Educate your eye (and your hand). Shop above your budget from time to time. You don’t have to buy, just look, feel and maybe try on. Get a sense of quality fabrics and construction details that make a difference. Give fabrics the crunch test. See how the garment drapes.

Know yourself. Get familiar with your shape and coloring, yes, but also with your temperament and sense of aesthetics. Do you crave ease and simplicity? Or lots of color, splashy prints, interesting details? If you aren’t sure, I’ve found that looking at art, or even just scrolling through Pinterest is a great way to get some direction. Pay attention to what you respond to viscerally. Trust your taste. Don’t succumb to anyone else’s “must have” lists.

And I’ve come to believe that ultimately much of what we consider “style” comes from confidence. Feel good in what you’re wearing, and people will pick up on that.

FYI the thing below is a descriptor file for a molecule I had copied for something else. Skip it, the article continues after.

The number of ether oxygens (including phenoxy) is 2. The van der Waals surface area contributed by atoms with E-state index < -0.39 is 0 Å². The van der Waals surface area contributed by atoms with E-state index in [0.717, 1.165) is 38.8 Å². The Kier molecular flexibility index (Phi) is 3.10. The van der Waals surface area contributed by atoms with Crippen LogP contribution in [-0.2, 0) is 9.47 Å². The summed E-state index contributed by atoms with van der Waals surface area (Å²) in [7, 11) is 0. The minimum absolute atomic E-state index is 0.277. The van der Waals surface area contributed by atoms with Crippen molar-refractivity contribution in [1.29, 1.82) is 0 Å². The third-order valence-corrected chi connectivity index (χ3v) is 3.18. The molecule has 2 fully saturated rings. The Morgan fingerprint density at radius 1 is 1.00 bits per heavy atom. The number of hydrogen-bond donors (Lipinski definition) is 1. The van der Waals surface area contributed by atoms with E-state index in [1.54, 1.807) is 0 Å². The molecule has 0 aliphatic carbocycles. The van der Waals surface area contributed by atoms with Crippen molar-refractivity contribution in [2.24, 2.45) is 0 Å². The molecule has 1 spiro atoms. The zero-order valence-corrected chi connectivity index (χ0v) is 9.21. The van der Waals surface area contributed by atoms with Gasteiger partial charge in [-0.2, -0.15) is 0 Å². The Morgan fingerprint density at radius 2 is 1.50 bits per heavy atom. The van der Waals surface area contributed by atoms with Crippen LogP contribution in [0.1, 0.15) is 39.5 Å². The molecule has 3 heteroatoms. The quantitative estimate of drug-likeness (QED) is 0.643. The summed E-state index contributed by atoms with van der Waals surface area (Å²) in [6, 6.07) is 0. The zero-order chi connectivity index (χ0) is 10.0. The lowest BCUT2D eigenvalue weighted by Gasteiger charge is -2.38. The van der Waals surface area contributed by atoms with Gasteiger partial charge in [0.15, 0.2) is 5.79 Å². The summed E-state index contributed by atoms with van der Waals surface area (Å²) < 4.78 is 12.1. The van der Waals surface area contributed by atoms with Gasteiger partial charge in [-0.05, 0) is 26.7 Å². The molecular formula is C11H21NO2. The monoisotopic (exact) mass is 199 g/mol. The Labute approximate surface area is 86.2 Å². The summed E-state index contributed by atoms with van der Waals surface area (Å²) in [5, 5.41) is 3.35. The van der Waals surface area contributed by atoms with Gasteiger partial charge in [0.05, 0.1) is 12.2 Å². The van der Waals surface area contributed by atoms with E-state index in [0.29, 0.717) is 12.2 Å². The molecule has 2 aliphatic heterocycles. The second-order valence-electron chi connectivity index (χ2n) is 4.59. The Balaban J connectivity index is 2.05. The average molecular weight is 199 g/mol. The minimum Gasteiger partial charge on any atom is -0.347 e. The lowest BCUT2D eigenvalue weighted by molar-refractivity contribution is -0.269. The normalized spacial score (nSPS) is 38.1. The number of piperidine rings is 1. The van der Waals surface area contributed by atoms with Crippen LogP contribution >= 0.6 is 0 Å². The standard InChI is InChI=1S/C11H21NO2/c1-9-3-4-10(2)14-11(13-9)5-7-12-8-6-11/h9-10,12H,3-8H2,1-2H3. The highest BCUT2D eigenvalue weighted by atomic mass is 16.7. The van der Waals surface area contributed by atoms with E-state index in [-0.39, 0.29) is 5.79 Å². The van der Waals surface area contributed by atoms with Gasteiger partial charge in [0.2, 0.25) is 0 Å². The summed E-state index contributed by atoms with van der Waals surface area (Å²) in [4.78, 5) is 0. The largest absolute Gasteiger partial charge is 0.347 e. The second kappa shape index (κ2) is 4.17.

What tips have helped you to develop your style?

My Personal Style Stalwarts

little black pants | the easy topper | ankle boots | the tee | the satchel

Image above from the Christian Dior: Couturier du Rêve exhibition in Paris. More from the exhibition HERE

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  1. Ann
    August 13, 2018 / 4:20 am

    Susan –
    Great post! I don’t think I’ve responded to you yet after subscribing for quite a long time, and want to take this opportunity to thank you for your blog. I appreciate your thoughts, advise and photos.
    My best to you, Ann

  2. Holly
    August 13, 2018 / 6:07 am

    You have mentioned previously that you are short in stature, as I am. I’m curious… Do you hem your own garment sleeves & clothing? I usually just push up the sleeves or tack them under. Except with heavier material & then I have it professionallly tailored. Also I have that same JCrew jacket on my wish list….can’t decide which color!

    • Susan B
      August 13, 2018 / 6:11 am

      Hi Holly, yes, I’m 5’1″. I rarely have shirt sleeves shortened, prefer to just roll or push up. I’ve occasionally had jacket sleeves shortened. I tend to look for jackets that either are offered in Petite sizes, or have bracelet sleeves.